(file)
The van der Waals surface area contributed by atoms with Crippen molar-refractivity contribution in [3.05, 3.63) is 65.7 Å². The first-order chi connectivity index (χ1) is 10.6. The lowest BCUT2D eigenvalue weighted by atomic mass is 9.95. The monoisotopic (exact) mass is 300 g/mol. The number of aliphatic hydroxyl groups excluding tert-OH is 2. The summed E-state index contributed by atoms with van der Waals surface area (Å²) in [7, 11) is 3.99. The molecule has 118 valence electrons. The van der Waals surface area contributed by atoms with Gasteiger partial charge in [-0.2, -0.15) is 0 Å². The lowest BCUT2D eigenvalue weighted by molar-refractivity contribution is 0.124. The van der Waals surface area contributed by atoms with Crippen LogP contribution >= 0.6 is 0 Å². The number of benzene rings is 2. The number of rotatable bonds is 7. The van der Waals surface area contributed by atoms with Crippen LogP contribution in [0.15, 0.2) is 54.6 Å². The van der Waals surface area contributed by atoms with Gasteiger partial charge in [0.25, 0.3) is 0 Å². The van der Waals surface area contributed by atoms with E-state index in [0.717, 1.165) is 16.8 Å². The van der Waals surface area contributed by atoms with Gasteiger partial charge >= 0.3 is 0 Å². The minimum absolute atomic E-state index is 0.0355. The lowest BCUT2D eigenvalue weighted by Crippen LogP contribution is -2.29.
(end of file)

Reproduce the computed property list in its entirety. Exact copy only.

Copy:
The van der Waals surface area contributed by atoms with Crippen molar-refractivity contribution in [3.05, 3.63) is 65.7 Å². The first-order chi connectivity index (χ1) is 10.6. The lowest BCUT2D eigenvalue weighted by atomic mass is 9.95. The monoisotopic (exact) mass is 300 g/mol. The number of aliphatic hydroxyl groups excluding tert-OH is 2. The summed E-state index contributed by atoms with van der Waals surface area (Å²) in [7, 11) is 3.99. The molecule has 118 valence electrons. The van der Waals surface area contributed by atoms with Gasteiger partial charge in [-0.2, -0.15) is 0 Å². The lowest BCUT2D eigenvalue weighted by molar-refractivity contribution is 0.124. The van der Waals surface area contributed by atoms with Crippen LogP contribution >= 0.6 is 0 Å². The number of benzene rings is 2. The number of rotatable bonds is 7. The van der Waals surface area contributed by atoms with Crippen LogP contribution in [0.15, 0.2) is 54.6 Å². The van der Waals surface area contributed by atoms with Gasteiger partial charge in [0.25, 0.3) is 0 Å². The van der Waals surface area contributed by atoms with E-state index in [0.717, 1.165) is 16.8 Å². The van der Waals surface area contributed by atoms with Gasteiger partial charge >= 0.3 is 0 Å². The minimum absolute atomic E-state index is 0.0355. The lowest BCUT2D eigenvalue weighted by Crippen LogP contribution is -2.29.